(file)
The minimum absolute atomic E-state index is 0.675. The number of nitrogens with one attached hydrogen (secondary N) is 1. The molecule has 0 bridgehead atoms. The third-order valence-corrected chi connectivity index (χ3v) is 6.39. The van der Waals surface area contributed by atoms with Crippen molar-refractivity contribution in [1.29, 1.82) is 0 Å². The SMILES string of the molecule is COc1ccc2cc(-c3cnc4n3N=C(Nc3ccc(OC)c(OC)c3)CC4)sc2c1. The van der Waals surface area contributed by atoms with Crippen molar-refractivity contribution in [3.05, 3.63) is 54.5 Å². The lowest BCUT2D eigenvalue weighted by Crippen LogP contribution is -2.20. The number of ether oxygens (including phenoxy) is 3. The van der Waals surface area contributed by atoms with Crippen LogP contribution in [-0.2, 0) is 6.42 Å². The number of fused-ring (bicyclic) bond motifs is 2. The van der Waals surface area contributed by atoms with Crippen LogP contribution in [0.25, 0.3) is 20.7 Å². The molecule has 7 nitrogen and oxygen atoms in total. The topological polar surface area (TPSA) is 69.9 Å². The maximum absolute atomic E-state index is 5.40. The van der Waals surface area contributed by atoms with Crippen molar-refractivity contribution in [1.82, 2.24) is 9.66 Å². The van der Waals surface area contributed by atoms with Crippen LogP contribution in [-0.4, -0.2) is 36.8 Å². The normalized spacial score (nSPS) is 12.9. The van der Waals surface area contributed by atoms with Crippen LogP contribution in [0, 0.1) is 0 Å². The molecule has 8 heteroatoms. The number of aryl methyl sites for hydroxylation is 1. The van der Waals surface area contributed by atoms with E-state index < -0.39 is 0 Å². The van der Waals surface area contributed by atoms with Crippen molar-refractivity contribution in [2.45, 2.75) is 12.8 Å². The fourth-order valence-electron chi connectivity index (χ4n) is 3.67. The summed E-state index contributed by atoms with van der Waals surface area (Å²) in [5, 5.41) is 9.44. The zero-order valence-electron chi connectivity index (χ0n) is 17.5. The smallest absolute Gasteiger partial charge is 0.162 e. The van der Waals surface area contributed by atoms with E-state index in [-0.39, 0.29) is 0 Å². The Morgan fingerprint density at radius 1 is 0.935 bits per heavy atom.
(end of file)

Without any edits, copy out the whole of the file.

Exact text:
The minimum absolute atomic E-state index is 0.675. The number of nitrogens with one attached hydrogen (secondary N) is 1. The molecule has 0 bridgehead atoms. The third-order valence-corrected chi connectivity index (χ3v) is 6.39. The van der Waals surface area contributed by atoms with Crippen molar-refractivity contribution in [1.29, 1.82) is 0 Å². The SMILES string of the molecule is COc1ccc2cc(-c3cnc4n3N=C(Nc3ccc(OC)c(OC)c3)CC4)sc2c1. The van der Waals surface area contributed by atoms with Crippen molar-refractivity contribution in [3.05, 3.63) is 54.5 Å². The lowest BCUT2D eigenvalue weighted by Crippen LogP contribution is -2.20. The number of ether oxygens (including phenoxy) is 3. The van der Waals surface area contributed by atoms with Crippen LogP contribution in [-0.2, 0) is 6.42 Å². The number of fused-ring (bicyclic) bond motifs is 2. The van der Waals surface area contributed by atoms with Crippen LogP contribution in [0.25, 0.3) is 20.7 Å². The molecule has 7 nitrogen and oxygen atoms in total. The topological polar surface area (TPSA) is 69.9 Å². The maximum absolute atomic E-state index is 5.40. The van der Waals surface area contributed by atoms with Crippen molar-refractivity contribution in [1.82, 2.24) is 9.66 Å². The van der Waals surface area contributed by atoms with Crippen LogP contribution in [-0.4, -0.2) is 36.8 Å². The normalized spacial score (nSPS) is 12.9. The van der Waals surface area contributed by atoms with Crippen LogP contribution in [0, 0.1) is 0 Å². The molecule has 8 heteroatoms. The number of aryl methyl sites for hydroxylation is 1. The van der Waals surface area contributed by atoms with E-state index < -0.39 is 0 Å². The van der Waals surface area contributed by atoms with Crippen molar-refractivity contribution in [2.45, 2.75) is 12.8 Å². The fourth-order valence-electron chi connectivity index (χ4n) is 3.67. The summed E-state index contributed by atoms with van der Waals surface area (Å²) in [5, 5.41) is 9.44. The zero-order valence-electron chi connectivity index (χ0n) is 17.5. The smallest absolute Gasteiger partial charge is 0.162 e. The van der Waals surface area contributed by atoms with E-state index in [-0.39, 0.29) is 0 Å². The Morgan fingerprint density at radius 1 is 0.935 bits per heavy atom.